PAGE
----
Southern District of New York finds CFPB Structure Unconstitutional
On June 21, Judge Loretta Preska of the Southern District of New York concluded that the Consumer Financial Protection Bureau (“CFPB”) is unconstitutionally structured. This decision marks the first time in which a court has reached this conclusion.
In Consumer Financial Protection Bureau v. RD Legal Funding, LLC, the CFPB alleged RD Legal Funding, LLC and other related entities (the “Defendants”) violated the Consumer Financial Protection Act. Specifically, the CFPB alleged the Defendants offered cash advances to plaintiffs waiting on payments from settlement agreements or judgments entered in their favor. At issue in this particular case were cash advances offered to class members in the NFL Concussion Litigation class action and individuals qualifying for compensation under the September 11th Victim Compensation Fund of 2001. The CFPB argued the cash advances were fraudulently made and constituted usurious loans in violation of state law.
The Defendants filed a motion to dismiss arguing, among other things, that the CFPB is unconstitutionally structured, thus lacking the authority to bring a cause of action under the CFPA. In its decision, the court noted that this issue had been recently decided by the Court of Appeals for the District of Columbia Circuit in PHH Corp. v. CFPB, 881 F.3d 75 (D.C. Cir. 2018). In PHH, the D.C. Circuit held the provision in Title X of the Dodd-Frank Act which allows for the for-cause removal of the CFPB Director is constitutional because it does not interfere with the President’s executive power and does not restrict the President from firing the CFPB Director without cause. The court first noted that the D.C. Circuit’s decision in PHH was not binding.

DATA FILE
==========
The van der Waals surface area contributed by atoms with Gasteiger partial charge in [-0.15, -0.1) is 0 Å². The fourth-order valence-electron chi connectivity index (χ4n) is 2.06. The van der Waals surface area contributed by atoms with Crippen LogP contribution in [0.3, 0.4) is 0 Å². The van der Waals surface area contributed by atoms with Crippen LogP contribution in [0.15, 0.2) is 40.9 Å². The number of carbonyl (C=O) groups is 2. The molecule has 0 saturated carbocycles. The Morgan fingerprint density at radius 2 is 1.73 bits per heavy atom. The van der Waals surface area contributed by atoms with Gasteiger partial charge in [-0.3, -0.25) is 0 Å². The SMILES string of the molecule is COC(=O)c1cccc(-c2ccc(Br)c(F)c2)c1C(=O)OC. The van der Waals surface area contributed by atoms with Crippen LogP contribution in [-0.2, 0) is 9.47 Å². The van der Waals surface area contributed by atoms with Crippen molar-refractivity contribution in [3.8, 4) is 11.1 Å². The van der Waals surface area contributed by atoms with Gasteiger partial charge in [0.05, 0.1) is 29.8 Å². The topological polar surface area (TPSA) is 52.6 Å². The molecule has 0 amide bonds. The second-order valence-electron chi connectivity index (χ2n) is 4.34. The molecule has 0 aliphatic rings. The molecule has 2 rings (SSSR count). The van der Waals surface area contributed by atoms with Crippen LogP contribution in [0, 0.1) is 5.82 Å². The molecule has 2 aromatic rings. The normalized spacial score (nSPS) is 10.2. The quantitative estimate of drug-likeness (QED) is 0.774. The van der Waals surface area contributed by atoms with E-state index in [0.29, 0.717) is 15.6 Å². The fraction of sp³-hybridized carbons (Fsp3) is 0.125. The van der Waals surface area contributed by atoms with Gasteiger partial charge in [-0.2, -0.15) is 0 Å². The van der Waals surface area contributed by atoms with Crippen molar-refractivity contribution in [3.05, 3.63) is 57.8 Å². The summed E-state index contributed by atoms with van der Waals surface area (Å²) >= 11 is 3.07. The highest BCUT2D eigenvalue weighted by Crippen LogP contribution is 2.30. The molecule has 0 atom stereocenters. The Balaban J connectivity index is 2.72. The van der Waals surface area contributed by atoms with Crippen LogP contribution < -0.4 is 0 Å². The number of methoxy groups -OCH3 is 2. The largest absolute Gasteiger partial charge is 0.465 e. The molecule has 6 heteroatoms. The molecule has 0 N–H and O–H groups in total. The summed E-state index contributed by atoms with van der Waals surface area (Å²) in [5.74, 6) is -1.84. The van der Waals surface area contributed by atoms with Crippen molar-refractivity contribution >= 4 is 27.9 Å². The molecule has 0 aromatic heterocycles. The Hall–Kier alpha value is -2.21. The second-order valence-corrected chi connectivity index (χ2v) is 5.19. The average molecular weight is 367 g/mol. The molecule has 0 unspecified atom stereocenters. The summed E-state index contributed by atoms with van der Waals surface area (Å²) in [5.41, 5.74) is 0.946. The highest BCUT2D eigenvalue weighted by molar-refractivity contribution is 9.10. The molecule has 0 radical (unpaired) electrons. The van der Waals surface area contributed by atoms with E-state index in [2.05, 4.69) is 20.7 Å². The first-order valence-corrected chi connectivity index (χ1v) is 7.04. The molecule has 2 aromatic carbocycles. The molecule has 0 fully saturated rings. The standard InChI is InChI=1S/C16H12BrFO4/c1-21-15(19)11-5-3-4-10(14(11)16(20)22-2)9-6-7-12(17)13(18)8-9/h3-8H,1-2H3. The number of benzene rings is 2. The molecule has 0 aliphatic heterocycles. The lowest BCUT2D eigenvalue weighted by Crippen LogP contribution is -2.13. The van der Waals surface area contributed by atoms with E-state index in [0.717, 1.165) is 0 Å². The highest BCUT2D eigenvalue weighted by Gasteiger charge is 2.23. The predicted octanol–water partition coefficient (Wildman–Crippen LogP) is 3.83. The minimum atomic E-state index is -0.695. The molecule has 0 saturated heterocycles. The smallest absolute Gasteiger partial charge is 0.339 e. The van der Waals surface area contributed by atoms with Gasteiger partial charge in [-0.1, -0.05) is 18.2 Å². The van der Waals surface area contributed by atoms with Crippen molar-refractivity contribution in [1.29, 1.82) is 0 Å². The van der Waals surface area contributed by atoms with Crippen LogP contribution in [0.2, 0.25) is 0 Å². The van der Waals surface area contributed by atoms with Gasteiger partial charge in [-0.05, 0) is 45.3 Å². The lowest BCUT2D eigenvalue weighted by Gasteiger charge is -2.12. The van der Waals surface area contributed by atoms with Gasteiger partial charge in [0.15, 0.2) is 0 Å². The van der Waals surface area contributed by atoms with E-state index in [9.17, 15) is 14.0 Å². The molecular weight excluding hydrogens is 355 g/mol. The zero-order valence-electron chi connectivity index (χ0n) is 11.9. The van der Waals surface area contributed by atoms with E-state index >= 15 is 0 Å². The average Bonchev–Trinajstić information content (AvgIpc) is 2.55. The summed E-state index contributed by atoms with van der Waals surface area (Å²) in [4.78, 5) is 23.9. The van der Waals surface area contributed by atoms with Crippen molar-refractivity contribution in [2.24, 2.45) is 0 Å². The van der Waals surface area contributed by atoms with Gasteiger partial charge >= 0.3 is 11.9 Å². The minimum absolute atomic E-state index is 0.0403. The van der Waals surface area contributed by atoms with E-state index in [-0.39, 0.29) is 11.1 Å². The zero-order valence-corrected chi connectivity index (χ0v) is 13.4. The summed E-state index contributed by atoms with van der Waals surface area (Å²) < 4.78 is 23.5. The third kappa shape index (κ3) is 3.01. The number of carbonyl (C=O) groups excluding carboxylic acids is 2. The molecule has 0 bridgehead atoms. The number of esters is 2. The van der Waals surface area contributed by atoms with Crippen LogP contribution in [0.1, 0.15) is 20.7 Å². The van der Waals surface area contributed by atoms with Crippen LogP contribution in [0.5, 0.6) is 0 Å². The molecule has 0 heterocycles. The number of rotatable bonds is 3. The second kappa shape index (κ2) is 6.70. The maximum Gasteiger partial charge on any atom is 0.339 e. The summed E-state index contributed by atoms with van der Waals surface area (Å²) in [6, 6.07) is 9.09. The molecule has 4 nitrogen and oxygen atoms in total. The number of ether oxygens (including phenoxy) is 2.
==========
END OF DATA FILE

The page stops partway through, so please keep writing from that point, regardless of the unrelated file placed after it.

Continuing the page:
Disagreeing with the decision in PHH, the court instead adopted the dissenting opinion, which found the CFPB to be “unconstitutionally structured because it is an independent agency that exercises substantial executive power and is headed by a single Director.” However, the court disagreed with the dissenting opinion’s argument that the for-cause removal provision should be severed from Title X and the CFPB. Instead, the court held Title X and the CFPB should be stricken in its entirety. Accordingly, the court determined the CFPB lacked the authority necessary to bring an enforcement action under the CFPA because its structure violated the Constitution’s separation of powers and, thus, dismissed the claims against the Defendants.
This decision marks the first time in which a court has determined the CFPB’s structure to be unconstitutional and will most likely prompt similar challenges in other jurisdictions. This decision increases the likelihood that the United States Supreme Court will take up this issue at a future date.